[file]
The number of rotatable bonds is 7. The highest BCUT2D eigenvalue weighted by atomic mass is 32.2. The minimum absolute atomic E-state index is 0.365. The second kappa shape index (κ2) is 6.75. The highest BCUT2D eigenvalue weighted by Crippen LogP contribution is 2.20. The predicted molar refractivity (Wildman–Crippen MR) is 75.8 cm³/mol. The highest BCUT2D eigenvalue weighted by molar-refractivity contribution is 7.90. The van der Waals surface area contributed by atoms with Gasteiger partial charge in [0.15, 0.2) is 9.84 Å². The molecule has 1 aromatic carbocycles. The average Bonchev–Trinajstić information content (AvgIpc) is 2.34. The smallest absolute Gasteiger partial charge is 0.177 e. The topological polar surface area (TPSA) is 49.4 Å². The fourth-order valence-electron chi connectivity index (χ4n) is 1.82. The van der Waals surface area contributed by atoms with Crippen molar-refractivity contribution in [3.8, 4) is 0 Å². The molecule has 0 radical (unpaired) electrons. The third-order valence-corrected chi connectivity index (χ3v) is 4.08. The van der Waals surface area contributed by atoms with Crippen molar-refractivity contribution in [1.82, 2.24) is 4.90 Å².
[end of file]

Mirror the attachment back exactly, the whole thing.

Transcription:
The number of rotatable bonds is 7. The highest BCUT2D eigenvalue weighted by atomic mass is 32.2. The minimum absolute atomic E-state index is 0.365. The second kappa shape index (κ2) is 6.75. The highest BCUT2D eigenvalue weighted by Crippen LogP contribution is 2.20. The predicted molar refractivity (Wildman–Crippen MR) is 75.8 cm³/mol. The highest BCUT2D eigenvalue weighted by molar-refractivity contribution is 7.90. The van der Waals surface area contributed by atoms with Gasteiger partial charge in [0.15, 0.2) is 9.84 Å². The molecule has 1 aromatic carbocycles. The average Bonchev–Trinajstić information content (AvgIpc) is 2.34. The smallest absolute Gasteiger partial charge is 0.177 e. The topological polar surface area (TPSA) is 49.4 Å². The fourth-order valence-electron chi connectivity index (χ4n) is 1.82. The van der Waals surface area contributed by atoms with Crippen molar-refractivity contribution in [3.8, 4) is 0 Å². The molecule has 0 radical (unpaired) electrons. The third-order valence-corrected chi connectivity index (χ3v) is 4.08. The van der Waals surface area contributed by atoms with Crippen molar-refractivity contribution in [1.82, 2.24) is 4.90 Å².